Geo-replicated data platforms are the backbone of several large-scale online services. Transactional Causal Consistency (TCC) is an attractive consistency level for building such platforms. TCC avoids many anomalies of eventual consistency, eschews the synchronization costs of strong consistency, and supports interactive read-write transactions. Partial replication is another attractive design choice for building geo-replicated platforms, as it reduces storage requirements and update propagation costs.
This paper presents PaRiS, the first TCC system that supports partial replication and implements non-blocking parallel read operations. The latter reduce read latency which is of paramount importance for the performance of read-intensive applications. PaRiS relies on a novel protocol to track dependencies, called Universal Stable Time (UST). By means of a lightweight background gossip process, UST identifies a snapshot of the data that has been installed by every data center (DC) in the system. Hence, transactions can consistently read from such a snapshot on any server in any replication site without having to block. Moreover, PaRiS requires only one timestamp to track dependencies and define transactional snapshots, thereby achieving resource efficiency and scalability.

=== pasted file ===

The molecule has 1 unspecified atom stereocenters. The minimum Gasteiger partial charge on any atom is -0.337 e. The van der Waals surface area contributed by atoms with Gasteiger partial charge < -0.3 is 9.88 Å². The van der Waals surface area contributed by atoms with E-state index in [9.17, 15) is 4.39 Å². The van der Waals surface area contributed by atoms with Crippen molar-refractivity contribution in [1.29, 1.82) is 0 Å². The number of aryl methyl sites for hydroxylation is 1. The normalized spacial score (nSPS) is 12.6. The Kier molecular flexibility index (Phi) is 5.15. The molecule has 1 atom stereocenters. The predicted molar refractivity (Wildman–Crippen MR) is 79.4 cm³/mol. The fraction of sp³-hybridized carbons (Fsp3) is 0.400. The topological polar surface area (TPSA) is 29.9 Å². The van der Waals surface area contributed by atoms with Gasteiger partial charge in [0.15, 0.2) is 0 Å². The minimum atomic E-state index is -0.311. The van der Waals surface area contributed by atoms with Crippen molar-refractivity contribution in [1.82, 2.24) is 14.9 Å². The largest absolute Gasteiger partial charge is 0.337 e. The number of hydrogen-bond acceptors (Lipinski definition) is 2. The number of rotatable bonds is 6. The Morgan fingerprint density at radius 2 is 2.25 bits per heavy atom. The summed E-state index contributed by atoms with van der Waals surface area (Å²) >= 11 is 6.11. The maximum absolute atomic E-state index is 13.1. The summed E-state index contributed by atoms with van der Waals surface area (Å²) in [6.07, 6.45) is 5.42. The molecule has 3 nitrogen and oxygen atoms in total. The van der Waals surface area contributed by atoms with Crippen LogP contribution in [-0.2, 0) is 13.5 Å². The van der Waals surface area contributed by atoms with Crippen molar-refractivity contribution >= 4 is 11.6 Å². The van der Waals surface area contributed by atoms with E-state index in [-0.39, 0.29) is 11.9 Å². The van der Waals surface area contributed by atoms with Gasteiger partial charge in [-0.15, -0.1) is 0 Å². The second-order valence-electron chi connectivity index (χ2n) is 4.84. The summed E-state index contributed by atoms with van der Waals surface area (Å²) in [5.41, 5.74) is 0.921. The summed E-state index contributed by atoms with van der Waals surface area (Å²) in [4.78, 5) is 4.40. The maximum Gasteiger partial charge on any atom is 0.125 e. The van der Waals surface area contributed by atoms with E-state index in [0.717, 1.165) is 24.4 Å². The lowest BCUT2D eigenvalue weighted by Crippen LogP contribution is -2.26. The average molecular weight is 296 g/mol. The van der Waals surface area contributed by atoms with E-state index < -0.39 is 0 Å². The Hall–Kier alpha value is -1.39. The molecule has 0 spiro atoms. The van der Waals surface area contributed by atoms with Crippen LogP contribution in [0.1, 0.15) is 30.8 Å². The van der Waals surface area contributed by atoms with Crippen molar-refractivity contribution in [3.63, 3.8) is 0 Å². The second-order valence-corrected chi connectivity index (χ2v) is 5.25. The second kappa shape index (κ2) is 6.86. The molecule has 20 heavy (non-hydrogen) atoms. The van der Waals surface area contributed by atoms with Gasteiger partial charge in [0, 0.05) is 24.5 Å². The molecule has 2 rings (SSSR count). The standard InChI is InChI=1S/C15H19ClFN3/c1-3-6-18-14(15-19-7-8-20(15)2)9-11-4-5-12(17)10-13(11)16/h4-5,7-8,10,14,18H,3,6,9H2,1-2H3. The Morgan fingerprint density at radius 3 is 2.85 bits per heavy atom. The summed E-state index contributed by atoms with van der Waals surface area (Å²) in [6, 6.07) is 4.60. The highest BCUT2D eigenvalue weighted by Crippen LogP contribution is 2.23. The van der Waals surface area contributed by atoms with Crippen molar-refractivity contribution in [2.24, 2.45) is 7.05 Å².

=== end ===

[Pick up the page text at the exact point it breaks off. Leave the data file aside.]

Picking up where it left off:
We evaluate PaRiS on an AWS deployment composed of up to 10 replication sites. We demonstrate a performance gain of non-blocking reads vs. a blocking alternative (up to 1.47x higher throughput with 5.91x lower latency for read-dominated workloads and up to 1.46x higher throughput with 20.56x lower latency for write-heavy workloads). We also show that the throughput penalty incurred to implement causal consistency, compared to variant without the causal consistency guarantees, is as low as 20% for read-heavy workloads and 37% for write-heavy workloads. We furthermore show that PaRiS scales well with the number of DCs and partitions, while being able to handle larger data-sets than existing solutions that assume full replication.